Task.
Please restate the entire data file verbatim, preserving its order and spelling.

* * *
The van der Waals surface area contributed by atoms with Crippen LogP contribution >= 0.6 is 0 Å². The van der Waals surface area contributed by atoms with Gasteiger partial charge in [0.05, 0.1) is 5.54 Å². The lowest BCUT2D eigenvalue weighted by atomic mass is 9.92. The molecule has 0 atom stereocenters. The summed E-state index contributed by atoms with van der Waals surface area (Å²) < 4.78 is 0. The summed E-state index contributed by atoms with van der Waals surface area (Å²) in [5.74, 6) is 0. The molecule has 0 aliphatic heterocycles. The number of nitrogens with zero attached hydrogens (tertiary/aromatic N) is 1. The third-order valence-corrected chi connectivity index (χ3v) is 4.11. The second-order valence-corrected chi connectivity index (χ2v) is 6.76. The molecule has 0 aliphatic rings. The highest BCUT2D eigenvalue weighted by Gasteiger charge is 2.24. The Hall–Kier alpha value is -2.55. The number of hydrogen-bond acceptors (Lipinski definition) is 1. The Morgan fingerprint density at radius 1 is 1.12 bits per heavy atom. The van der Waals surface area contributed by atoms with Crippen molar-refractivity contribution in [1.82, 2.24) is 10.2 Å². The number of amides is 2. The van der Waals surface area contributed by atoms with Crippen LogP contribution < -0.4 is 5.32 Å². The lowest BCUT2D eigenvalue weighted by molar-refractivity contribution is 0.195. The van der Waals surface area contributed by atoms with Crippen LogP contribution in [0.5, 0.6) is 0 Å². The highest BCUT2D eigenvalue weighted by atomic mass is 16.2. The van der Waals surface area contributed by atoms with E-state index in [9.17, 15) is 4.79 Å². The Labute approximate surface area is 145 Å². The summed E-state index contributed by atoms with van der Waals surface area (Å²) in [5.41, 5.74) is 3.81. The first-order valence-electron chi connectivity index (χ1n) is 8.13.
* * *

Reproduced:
The van der Waals surface area contributed by atoms with Crippen LogP contribution >= 0.6 is 0 Å². The van der Waals surface area contributed by atoms with Gasteiger partial charge in [0.05, 0.1) is 5.54 Å². The lowest BCUT2D eigenvalue weighted by atomic mass is 9.92. The molecule has 0 atom stereocenters. The summed E-state index contributed by atoms with van der Waals surface area (Å²) < 4.78 is 0. The summed E-state index contributed by atoms with van der Waals surface area (Å²) in [5.74, 6) is 0. The molecule has 0 aliphatic heterocycles. The number of nitrogens with zero attached hydrogens (tertiary/aromatic N) is 1. The third-order valence-corrected chi connectivity index (χ3v) is 4.11. The second-order valence-corrected chi connectivity index (χ2v) is 6.76. The molecule has 0 aliphatic rings. The highest BCUT2D eigenvalue weighted by Gasteiger charge is 2.24. The Hall–Kier alpha value is -2.55. The number of hydrogen-bond acceptors (Lipinski definition) is 1. The Morgan fingerprint density at radius 1 is 1.12 bits per heavy atom. The van der Waals surface area contributed by atoms with Crippen molar-refractivity contribution in [1.82, 2.24) is 10.2 Å². The number of amides is 2. The van der Waals surface area contributed by atoms with Crippen LogP contribution < -0.4 is 5.32 Å². The lowest BCUT2D eigenvalue weighted by molar-refractivity contribution is 0.195. The van der Waals surface area contributed by atoms with Crippen LogP contribution in [0.5, 0.6) is 0 Å². The highest BCUT2D eigenvalue weighted by atomic mass is 16.2. The van der Waals surface area contributed by atoms with E-state index in [9.17, 15) is 4.79 Å². The Labute approximate surface area is 145 Å². The summed E-state index contributed by atoms with van der Waals surface area (Å²) in [5.41, 5.74) is 3.81. The first-order valence-electron chi connectivity index (χ1n) is 8.13.